“Her headstone,” his father, Dobroslav, had said, and it was not meant to be a joke, but they all began to laugh, and this felt good until their mother started to weep again. Two days later, she too would be dead, at a checkpoint near Ljubljana. Kermin was too young at the time to understand the particulars, but he knew it was because of something vaguely erotic—something wanted by the trigger-happy Russian private with the moth-eaten beard and something refused by his grieving mother, who was malnourished and weak but who was still and always would be a strong-willed Radmanovic woman. His father had just turned from successfully negotiating their passage with the squat colonel, but it was too late; the young Russian guard had already shot her twice through the chest. It was as if the man had meant to push her backwards with the palm of his hand but had simply used the wrong tool. He began to walk quickly away from the scene so his comrades would not see the terror in his eyes. Instead of falling to the ground like a heavy doll, as Kermin had seen the prisoners do at the Chetnik executions, his mother shrank into herself, a reverse blossoming, coming to rest in a sitting position, like a ruminative Buddha. She was already stiff by the time her husband reached her. He sat down beside her and held her hands as though they were quietly praying together. Later, the colonel apologized to his father and promised that the young guard would be executed before the day was through.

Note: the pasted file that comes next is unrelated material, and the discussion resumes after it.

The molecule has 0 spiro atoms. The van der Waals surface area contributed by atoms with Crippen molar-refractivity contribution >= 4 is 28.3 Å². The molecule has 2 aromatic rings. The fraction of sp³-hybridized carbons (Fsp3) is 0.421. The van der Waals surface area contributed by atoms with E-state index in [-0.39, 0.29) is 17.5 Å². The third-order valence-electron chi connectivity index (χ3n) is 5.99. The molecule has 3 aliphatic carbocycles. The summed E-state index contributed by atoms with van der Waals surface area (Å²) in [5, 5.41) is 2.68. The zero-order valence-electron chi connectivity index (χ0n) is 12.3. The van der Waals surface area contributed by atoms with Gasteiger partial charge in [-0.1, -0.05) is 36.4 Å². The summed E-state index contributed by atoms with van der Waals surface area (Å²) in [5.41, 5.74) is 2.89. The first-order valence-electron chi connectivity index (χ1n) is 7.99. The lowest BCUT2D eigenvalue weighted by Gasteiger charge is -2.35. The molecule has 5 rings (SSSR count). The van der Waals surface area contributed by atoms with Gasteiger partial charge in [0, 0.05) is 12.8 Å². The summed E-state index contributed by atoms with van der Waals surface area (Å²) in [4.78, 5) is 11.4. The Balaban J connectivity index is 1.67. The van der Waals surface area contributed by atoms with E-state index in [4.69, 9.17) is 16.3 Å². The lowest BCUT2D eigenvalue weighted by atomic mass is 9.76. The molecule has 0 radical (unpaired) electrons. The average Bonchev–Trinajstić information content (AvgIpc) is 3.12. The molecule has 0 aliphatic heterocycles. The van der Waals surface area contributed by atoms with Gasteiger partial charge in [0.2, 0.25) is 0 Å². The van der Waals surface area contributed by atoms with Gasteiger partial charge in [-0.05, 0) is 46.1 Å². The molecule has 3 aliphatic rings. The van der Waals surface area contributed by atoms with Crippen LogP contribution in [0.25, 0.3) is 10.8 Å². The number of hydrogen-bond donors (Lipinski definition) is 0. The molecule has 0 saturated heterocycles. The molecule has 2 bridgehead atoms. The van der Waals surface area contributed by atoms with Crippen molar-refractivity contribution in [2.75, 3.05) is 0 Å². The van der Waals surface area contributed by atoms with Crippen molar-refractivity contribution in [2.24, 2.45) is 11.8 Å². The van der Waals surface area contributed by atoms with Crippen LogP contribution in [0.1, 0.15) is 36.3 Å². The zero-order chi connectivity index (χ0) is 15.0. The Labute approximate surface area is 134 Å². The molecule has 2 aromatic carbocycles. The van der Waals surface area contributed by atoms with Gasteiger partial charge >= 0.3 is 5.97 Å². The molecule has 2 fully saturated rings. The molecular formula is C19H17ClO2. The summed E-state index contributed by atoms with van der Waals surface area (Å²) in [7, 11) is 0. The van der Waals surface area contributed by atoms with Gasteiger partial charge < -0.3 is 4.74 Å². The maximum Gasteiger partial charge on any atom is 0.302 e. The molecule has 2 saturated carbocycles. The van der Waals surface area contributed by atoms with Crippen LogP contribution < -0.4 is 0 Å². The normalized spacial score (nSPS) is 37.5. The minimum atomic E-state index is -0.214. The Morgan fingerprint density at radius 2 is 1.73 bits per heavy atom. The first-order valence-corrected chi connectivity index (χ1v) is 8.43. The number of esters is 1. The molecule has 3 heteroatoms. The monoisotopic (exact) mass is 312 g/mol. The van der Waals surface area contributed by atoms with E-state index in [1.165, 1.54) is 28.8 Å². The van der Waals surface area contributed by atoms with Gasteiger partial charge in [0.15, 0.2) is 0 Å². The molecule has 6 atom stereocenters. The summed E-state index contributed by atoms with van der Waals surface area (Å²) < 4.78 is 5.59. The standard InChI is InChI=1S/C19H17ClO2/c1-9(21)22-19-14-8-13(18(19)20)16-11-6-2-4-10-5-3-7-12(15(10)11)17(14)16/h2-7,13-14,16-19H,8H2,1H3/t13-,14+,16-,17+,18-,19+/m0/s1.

Years later, even after he had fled Europe, Kermin’s limited sexual encounters—in a Meadowlands parking lot; in a Saigon bordello; behind the vestry of St. Sava’s; in the synthetic floral bloom of his dentist’s bathroom—these moments of carnal urgency were still inflected with the lingering sense of crossing a hostile border. Until he had met Charlene, his relationships had not gone well.
In the darkness of birthing room 4C, Kermin tried to hold his pocket light steady on his wife and brand-new baby. All will be fine, he whispered to himself, there is no reason to worry. His own birth had been famously quick and painless. His mother had claimed he leaped out into the world the first chance he got, as if he could not breathe inside her. “I was killing you!” she used to say. Maybe his child would be no different. Kakav otac takav sin. Like father, like son.
But even then he could tell something was not right. Under the pocket light’s dull beam, the child appeared almost prehistoric. The newborn’s skin was covered in a white, gooey plaster, as if